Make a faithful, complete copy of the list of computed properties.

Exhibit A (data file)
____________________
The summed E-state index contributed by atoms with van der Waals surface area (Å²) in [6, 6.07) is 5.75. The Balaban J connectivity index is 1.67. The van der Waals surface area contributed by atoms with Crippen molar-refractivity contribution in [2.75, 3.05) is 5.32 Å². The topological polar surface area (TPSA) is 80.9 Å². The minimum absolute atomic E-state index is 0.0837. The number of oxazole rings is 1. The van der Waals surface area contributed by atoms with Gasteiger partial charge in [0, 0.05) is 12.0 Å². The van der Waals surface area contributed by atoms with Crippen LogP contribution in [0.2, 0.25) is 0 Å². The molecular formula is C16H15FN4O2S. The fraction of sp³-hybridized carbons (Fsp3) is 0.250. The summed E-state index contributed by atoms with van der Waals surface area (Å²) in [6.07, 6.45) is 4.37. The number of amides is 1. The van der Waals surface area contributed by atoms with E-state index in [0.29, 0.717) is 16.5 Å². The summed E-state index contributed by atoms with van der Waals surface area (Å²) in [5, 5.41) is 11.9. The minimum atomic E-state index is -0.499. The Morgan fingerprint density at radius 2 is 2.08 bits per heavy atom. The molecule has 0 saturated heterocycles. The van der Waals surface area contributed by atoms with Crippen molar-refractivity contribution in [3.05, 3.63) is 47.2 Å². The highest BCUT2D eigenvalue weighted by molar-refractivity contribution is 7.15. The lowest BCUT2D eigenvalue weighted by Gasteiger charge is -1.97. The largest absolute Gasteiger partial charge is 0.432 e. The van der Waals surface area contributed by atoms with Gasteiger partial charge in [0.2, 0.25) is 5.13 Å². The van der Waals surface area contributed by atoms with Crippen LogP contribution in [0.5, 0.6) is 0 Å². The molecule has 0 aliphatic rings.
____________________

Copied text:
The summed E-state index contributed by atoms with van der Waals surface area (Å²) in [6, 6.07) is 5.75. The Balaban J connectivity index is 1.67. The van der Waals surface area contributed by atoms with Crippen molar-refractivity contribution in [2.75, 3.05) is 5.32 Å². The topological polar surface area (TPSA) is 80.9 Å². The minimum absolute atomic E-state index is 0.0837. The number of oxazole rings is 1. The van der Waals surface area contributed by atoms with Gasteiger partial charge in [0, 0.05) is 12.0 Å². The van der Waals surface area contributed by atoms with Crippen LogP contribution in [0.2, 0.25) is 0 Å². The molecular formula is C16H15FN4O2S. The fraction of sp³-hybridized carbons (Fsp3) is 0.250. The summed E-state index contributed by atoms with van der Waals surface area (Å²) in [6.07, 6.45) is 4.37. The number of amides is 1. The van der Waals surface area contributed by atoms with E-state index in [0.29, 0.717) is 16.5 Å². The summed E-state index contributed by atoms with van der Waals surface area (Å²) in [5, 5.41) is 11.9. The minimum atomic E-state index is -0.499. The Morgan fingerprint density at radius 2 is 2.08 bits per heavy atom. The molecule has 0 saturated heterocycles. The van der Waals surface area contributed by atoms with Crippen molar-refractivity contribution in [3.05, 3.63) is 47.2 Å². The highest BCUT2D eigenvalue weighted by molar-refractivity contribution is 7.15. The lowest BCUT2D eigenvalue weighted by Gasteiger charge is -1.97. The largest absolute Gasteiger partial charge is 0.432 e. The van der Waals surface area contributed by atoms with Gasteiger partial charge in [0.2, 0.25) is 5.13 Å². The van der Waals surface area contributed by atoms with Crippen LogP contribution in [0.5, 0.6) is 0 Å². The molecule has 0 aliphatic rings.